Follow that grape!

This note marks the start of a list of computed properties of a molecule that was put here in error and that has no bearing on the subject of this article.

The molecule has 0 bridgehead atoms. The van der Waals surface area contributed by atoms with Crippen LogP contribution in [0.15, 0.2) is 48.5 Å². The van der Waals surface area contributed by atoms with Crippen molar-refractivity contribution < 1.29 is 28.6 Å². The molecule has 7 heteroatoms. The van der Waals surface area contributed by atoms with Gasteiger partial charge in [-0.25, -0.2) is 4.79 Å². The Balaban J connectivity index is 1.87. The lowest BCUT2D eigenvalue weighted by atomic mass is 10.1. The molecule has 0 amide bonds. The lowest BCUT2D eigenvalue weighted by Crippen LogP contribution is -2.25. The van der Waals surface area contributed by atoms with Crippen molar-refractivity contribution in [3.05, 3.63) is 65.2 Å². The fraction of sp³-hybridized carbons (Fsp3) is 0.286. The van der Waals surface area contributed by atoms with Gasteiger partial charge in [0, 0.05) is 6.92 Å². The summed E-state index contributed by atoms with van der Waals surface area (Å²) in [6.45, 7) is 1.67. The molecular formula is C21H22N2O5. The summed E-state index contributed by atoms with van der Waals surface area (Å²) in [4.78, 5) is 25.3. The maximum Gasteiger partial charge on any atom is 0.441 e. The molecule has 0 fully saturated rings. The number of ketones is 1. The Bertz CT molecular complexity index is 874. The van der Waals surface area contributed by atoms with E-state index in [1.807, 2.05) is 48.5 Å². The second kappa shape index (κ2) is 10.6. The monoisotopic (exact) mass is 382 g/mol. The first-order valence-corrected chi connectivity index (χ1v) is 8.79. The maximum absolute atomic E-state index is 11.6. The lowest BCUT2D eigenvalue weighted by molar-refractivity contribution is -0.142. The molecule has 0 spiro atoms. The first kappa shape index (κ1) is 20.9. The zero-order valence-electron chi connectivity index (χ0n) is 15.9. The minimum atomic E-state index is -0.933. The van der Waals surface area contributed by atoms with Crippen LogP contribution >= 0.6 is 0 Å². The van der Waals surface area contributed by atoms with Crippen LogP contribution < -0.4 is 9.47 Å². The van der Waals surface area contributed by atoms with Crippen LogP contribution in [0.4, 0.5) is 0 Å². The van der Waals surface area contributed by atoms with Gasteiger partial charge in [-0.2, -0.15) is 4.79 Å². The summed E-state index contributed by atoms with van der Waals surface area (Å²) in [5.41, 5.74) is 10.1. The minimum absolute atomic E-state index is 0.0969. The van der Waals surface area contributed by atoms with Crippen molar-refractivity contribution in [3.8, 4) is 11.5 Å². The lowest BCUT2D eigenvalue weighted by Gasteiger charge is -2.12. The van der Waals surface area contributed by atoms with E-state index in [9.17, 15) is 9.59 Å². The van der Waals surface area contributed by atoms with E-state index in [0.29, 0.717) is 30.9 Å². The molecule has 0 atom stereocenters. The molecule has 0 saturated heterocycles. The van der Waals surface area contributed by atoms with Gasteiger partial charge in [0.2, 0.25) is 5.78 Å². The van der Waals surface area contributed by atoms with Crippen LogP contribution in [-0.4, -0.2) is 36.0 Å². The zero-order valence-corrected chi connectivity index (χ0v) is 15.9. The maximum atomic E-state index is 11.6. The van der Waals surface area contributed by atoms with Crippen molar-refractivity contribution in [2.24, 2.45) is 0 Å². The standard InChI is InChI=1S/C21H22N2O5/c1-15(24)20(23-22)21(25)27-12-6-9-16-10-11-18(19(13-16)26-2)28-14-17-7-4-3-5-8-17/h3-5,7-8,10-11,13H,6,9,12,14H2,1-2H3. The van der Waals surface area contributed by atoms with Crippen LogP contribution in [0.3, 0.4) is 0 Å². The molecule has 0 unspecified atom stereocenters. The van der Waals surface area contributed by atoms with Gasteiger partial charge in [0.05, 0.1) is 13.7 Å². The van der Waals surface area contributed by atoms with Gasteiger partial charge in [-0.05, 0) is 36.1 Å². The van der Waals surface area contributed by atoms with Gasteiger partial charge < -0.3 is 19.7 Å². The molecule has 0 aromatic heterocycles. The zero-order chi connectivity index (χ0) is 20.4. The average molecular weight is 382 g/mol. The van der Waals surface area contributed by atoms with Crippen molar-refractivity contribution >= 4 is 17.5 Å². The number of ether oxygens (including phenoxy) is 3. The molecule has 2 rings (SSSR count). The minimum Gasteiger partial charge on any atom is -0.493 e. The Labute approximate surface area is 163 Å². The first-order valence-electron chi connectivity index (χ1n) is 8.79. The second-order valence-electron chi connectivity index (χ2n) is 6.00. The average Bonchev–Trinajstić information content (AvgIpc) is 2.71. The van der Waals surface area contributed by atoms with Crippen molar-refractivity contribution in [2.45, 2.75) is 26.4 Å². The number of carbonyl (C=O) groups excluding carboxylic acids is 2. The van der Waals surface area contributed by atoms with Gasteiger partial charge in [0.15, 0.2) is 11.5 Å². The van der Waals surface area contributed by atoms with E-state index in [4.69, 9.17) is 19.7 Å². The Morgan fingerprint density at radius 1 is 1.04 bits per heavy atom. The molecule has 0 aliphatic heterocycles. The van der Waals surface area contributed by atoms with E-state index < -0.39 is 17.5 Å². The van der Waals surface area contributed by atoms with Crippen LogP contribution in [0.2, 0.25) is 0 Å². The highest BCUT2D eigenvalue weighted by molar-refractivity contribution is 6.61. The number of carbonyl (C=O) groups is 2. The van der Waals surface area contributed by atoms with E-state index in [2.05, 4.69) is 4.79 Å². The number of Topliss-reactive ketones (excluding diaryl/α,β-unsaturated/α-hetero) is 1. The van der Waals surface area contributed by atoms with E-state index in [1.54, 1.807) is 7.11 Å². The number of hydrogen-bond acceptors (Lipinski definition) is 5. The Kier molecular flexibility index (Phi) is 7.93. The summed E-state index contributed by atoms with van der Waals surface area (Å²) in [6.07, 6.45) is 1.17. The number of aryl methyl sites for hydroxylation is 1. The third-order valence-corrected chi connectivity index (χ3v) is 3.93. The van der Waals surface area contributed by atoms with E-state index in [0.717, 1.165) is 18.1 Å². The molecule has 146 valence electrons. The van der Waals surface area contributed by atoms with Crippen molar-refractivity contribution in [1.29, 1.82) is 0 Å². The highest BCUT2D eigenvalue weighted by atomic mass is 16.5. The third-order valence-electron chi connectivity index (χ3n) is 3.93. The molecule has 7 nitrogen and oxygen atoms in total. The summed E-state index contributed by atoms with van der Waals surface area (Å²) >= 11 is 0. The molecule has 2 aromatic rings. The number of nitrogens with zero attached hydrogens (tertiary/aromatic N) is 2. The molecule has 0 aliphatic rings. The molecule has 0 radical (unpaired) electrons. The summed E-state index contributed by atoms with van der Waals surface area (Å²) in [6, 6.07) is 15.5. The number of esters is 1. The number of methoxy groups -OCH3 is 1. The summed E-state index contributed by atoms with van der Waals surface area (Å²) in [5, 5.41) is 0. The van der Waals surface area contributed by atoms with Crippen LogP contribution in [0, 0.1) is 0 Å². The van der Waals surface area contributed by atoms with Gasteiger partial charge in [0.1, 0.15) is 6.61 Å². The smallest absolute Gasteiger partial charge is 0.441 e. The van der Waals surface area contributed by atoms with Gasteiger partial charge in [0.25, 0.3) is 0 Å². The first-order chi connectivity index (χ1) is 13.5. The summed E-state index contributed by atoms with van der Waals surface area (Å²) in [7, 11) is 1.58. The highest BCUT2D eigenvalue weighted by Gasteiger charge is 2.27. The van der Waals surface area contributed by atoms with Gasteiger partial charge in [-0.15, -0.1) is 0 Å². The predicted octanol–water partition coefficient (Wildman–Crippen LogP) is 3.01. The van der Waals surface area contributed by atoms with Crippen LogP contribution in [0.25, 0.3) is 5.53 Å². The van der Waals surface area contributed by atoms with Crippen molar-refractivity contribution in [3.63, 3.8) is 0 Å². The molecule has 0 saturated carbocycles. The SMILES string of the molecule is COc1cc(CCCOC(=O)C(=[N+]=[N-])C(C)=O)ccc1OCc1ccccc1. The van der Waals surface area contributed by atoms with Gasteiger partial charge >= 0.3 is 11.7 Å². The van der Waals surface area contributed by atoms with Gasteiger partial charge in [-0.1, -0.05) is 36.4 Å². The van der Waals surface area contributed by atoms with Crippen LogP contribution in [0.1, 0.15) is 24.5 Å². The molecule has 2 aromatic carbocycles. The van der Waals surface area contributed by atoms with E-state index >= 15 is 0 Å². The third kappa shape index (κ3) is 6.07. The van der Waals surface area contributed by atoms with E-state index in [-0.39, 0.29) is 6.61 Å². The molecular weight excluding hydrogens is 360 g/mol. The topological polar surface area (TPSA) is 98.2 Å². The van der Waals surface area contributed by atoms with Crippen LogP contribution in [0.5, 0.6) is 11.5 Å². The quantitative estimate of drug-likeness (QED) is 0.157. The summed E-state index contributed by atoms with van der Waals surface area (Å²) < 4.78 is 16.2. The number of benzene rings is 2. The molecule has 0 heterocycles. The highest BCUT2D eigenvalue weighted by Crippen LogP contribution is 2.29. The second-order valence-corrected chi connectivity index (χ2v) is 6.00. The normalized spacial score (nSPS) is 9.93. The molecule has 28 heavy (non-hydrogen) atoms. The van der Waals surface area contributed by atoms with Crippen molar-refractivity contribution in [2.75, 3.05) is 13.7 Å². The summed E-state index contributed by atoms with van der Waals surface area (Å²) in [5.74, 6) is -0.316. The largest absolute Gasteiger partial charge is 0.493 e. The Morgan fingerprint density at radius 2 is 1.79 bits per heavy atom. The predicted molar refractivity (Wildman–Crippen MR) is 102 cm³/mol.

Even among Oregon winemakers, John Eliassen qualifies as an obsessive. It's tough enough having your business depend on the fickle charms of the pinot noir grape, as many Oregon growers and winemakers do. But Eliassen trained as a winemaker in Burgundy, and he's determined to make his mark with all the traditional grapes of France's Burgundy region—not just pinot noir but gamay, melon, and aligot鮍 Trouble is, hardly anybody grows these varieties, particularly aligot鮠Coarser and more acidic than chardonnay, it's never been in demand in the U.S. But Eliassen is not easily daunted. (La B괥, the name of his winery, means, among other things, "stupid" and "stubborn.") He knew that someone grew, or at least had grown, aligot頨ereabouts because he had had once encountered a Covey Run bottling. He finally tracked down the source of those grapes to a five-acre patch planted in the 1960s—nobody quite remembers why—near the tiny town of Outlook in Eastern Washington. It turned out he had some competition for the grapes from legendary consulting winemaker Jed Steele, but that just indicated to Eliassen that he was onto something. His first wine made from aligot頣onfirmed his suspicions, and the third vintage, La B괥 Newhouse Vineyard aligot頲000—Washington-grown, Oregon-made—is currently on the wine lists of a number of prestigious restaurants, including Kaspar's, the Painted Table, and the Herbfarm. For fans of the rough and tart wines made from the grape in Burgundy, Eliassen's is startling. Roughness is transformed into presence, tartness to intensity. The wine has a chardonnaylike ripeness (grapes of the 2000 vintage topped 24 on the Brix sugar scale), and even fermented to virtual dryness, it remains round and agreeable on the tongue. It's a superbly food-friendly wine, sharp enough to cut through rich and cheesy sauces but delicate enough to enhance, not compete with, mild flavors like scallops and crab. A comparable chardonnay would likely cost twice its $15 price. Along with a love of the region's traditional grape varieties, Eliassen brought back from Burgundy a love of the traditional winemaking methods that helped make "Burgundy" a cultural keyword—methods which today are losing ground in their homeland. Just like aligot鬠as a matter of fact: Grown in Burgundy for centuries, aligot頶ineyards are being ripped out wholesale to make room for yet more chardonnay. Perhaps eco-radical Jos頂ov鬠scourge of McDonald's, might turn his attention to an example of globalisation closer to home? GET THIS Get this: Badger Mountain Winery's Powers label boasts a dandy '97 single-vineyard cabernet ($20) and a luscious '00 syrah ($16). But my prize goes to the '99 Powers chardonnay—no oaky steroids, no cocoa-butter mouthfeel, just crisp, firm fruit at a bargain price: $9. rdowney@seattleweekly.com

 
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